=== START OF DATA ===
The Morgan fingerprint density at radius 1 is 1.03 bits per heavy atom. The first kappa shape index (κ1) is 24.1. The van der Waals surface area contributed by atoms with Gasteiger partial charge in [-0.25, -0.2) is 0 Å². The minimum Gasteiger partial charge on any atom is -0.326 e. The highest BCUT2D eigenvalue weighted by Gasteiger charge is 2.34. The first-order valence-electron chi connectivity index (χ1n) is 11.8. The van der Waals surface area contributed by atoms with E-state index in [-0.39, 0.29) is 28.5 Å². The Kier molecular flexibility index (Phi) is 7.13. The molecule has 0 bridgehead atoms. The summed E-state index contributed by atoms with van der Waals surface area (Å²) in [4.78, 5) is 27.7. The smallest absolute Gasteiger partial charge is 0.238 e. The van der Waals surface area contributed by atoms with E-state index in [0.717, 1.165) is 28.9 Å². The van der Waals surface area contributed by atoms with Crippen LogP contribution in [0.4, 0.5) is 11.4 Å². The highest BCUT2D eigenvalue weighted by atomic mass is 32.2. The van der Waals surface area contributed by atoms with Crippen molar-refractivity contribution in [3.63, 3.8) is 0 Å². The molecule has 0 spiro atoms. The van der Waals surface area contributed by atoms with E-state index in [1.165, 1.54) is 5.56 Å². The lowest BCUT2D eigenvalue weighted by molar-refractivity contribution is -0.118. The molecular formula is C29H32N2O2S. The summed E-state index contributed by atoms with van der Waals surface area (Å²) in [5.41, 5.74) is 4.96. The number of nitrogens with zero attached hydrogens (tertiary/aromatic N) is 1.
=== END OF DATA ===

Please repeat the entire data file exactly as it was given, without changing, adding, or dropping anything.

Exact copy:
The Morgan fingerprint density at radius 1 is 1.03 bits per heavy atom. The first kappa shape index (κ1) is 24.1. The van der Waals surface area contributed by atoms with Gasteiger partial charge in [-0.25, -0.2) is 0 Å². The minimum Gasteiger partial charge on any atom is -0.326 e. The highest BCUT2D eigenvalue weighted by Gasteiger charge is 2.34. The first-order valence-electron chi connectivity index (χ1n) is 11.8. The van der Waals surface area contributed by atoms with E-state index in [-0.39, 0.29) is 28.5 Å². The Kier molecular flexibility index (Phi) is 7.13. The molecule has 0 bridgehead atoms. The summed E-state index contributed by atoms with van der Waals surface area (Å²) in [4.78, 5) is 27.7. The smallest absolute Gasteiger partial charge is 0.238 e. The van der Waals surface area contributed by atoms with E-state index in [0.717, 1.165) is 28.9 Å². The van der Waals surface area contributed by atoms with Crippen LogP contribution in [0.4, 0.5) is 11.4 Å². The highest BCUT2D eigenvalue weighted by atomic mass is 32.2. The van der Waals surface area contributed by atoms with Crippen molar-refractivity contribution in [3.63, 3.8) is 0 Å². The molecule has 0 spiro atoms. The van der Waals surface area contributed by atoms with E-state index in [1.165, 1.54) is 5.56 Å². The lowest BCUT2D eigenvalue weighted by molar-refractivity contribution is -0.118. The molecular formula is C29H32N2O2S. The summed E-state index contributed by atoms with van der Waals surface area (Å²) in [5.41, 5.74) is 4.96. The number of nitrogens with zero attached hydrogens (tertiary/aromatic N) is 1.